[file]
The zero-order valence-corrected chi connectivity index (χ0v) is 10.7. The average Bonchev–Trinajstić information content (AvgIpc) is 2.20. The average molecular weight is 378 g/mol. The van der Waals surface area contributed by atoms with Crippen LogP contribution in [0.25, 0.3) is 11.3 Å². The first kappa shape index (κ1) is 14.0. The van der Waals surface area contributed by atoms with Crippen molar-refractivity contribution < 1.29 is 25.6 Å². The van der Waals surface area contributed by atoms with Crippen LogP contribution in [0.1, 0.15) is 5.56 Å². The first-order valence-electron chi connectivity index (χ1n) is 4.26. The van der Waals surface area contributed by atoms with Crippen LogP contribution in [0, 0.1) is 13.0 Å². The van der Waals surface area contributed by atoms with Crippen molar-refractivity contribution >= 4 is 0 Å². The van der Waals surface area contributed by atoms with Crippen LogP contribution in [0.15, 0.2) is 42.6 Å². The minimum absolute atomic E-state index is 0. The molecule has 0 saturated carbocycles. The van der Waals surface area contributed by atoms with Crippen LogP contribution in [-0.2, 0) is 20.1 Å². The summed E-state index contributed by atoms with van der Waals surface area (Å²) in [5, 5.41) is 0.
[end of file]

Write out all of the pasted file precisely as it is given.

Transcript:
The zero-order valence-corrected chi connectivity index (χ0v) is 10.7. The average Bonchev–Trinajstić information content (AvgIpc) is 2.20. The average molecular weight is 378 g/mol. The van der Waals surface area contributed by atoms with Crippen LogP contribution in [0.25, 0.3) is 11.3 Å². The first kappa shape index (κ1) is 14.0. The van der Waals surface area contributed by atoms with Crippen molar-refractivity contribution < 1.29 is 25.6 Å². The van der Waals surface area contributed by atoms with Crippen LogP contribution in [0.1, 0.15) is 5.56 Å². The first-order valence-electron chi connectivity index (χ1n) is 4.26. The van der Waals surface area contributed by atoms with Crippen LogP contribution in [0, 0.1) is 13.0 Å². The van der Waals surface area contributed by atoms with Crippen molar-refractivity contribution >= 4 is 0 Å². The van der Waals surface area contributed by atoms with Crippen LogP contribution in [0.15, 0.2) is 42.6 Å². The minimum absolute atomic E-state index is 0. The molecule has 0 saturated carbocycles. The van der Waals surface area contributed by atoms with Crippen LogP contribution in [-0.2, 0) is 20.1 Å². The summed E-state index contributed by atoms with van der Waals surface area (Å²) in [5, 5.41) is 0.